). These findings suggest that depressogenic self-referential processing biases emerge early in development and are critical for understanding depression.
      Studying individuals with remitted depression is important for establishing whether depressogenic self-referential processing biases are state dependent. Although not currently in episode, these individuals remain vulnerable to recurrences (
      • Klein D.N.
      • Kotov R.
      • Bufferd S.J.
      Personality and depression: Explanatory models and review of the evidence.
      ,
      • Weinberg A.
      • Shankman S.A.
      Blunted reward processing in remitted melancholic depression.
      ). Notably, studies of remission cannot determine whether a given deficit reflects a precursor or scar of depression, but they reduce the confounding effects of current symptoms while evaluating vulnerability factors. Presently, it is unclear whether depressogenic self-referential processing biases persist into remission, as meta-analyses have yielded mixed results (
      • Everaert J.
      • Podina I.R.
      • Koster E.H.W.
      A comprehensive meta-analysis of interpretation biases in depression.
      ,
      • Miskowiak K.W.
      • Carvalho A.F.
      ‘Hot’ cognition in major depressive disorder: A systematic review.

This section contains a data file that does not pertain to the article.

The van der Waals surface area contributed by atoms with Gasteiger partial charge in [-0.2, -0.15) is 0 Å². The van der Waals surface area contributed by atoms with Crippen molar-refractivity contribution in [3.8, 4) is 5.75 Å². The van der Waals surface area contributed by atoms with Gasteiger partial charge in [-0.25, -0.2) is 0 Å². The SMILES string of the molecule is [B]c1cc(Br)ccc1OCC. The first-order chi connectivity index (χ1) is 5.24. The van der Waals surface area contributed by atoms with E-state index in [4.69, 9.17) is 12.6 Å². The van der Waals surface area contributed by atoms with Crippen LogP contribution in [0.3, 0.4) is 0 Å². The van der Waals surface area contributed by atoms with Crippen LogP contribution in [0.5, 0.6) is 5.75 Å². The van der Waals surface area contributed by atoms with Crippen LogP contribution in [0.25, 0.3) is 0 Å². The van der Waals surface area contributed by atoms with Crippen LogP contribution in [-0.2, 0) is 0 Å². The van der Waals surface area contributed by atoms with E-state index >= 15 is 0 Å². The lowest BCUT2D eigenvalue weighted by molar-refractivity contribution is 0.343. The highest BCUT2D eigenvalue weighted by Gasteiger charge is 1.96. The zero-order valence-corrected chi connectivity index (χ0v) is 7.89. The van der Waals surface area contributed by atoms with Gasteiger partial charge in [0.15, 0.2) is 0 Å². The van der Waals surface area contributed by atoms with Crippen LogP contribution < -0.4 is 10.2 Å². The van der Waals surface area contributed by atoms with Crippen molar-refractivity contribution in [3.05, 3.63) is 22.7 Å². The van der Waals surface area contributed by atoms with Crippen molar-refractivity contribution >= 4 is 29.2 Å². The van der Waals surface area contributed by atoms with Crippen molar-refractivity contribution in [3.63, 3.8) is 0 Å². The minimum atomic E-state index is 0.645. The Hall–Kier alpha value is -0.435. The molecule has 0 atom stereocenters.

,
      • Phillips W.J.
      • Hine D.W.
      • Thorsteinsson E.B.
      Implicit cognition and depression: A meta-analysis.
      ). Some studies reported that individuals with remitted depression and those who are currently depressed exhibit the same bias (
      • Dobson K.S.
      • Shaw B.F.
      Specificity and stability of self-referent encoding in clinical depression.
      ,
      • Dozois D.J.A.
      Stability of negative self-structures: A longitudinal comparison of depressed, remitted, and nonpsychiatric controls.
      ,
      • Fritzsche A.
      • Dahme B.
      • Gotlib I.H.
      • Joormann J.
      • Magnussen H.
      • Watz H.
      • et al.
      Specificity of cognitive biases in patients with current depression and remitted depression and in patients with asthma.
      ,
      • Gemar M.C.
      • Segal Z.V.
      • Sagrati S.
      • Kennedy S.J.
      Mood-induced changes on the Implicit Association Test in recovered depressed patients.
      ), and yet other studies showed a bias similar to healthy adults (
      • Romero N.
      • Sanchez A.
      • Vazquez C.
      Memory biases in remitted depression: The role of negative cognitions at explicit and automatic processing levels.
      ,
      • Shestyuk A.Y.
      • Deldin P.J.
      Automatic and strategic representation of the self in major depression: Trait and state abnormalities.
      ). The predictive validity of self-referential processing biases also is mixed, with some studies showing that negative biases predicted symptom recurrence (
      • LeMoult J.
      • Kircanski K.
      • Prasad G.
      • Gotlib I.H.
      Negative self-referential processing predicts the recurrence of major depressive episodes.
      ) whereas others did not (
      • Ruhe H.G.
      • Mocking R.J.T.
      • Figueroa C.A.
      • Seeverens P.W.J.
      • Ikani N.
      • Tyborowska A.
      • et al.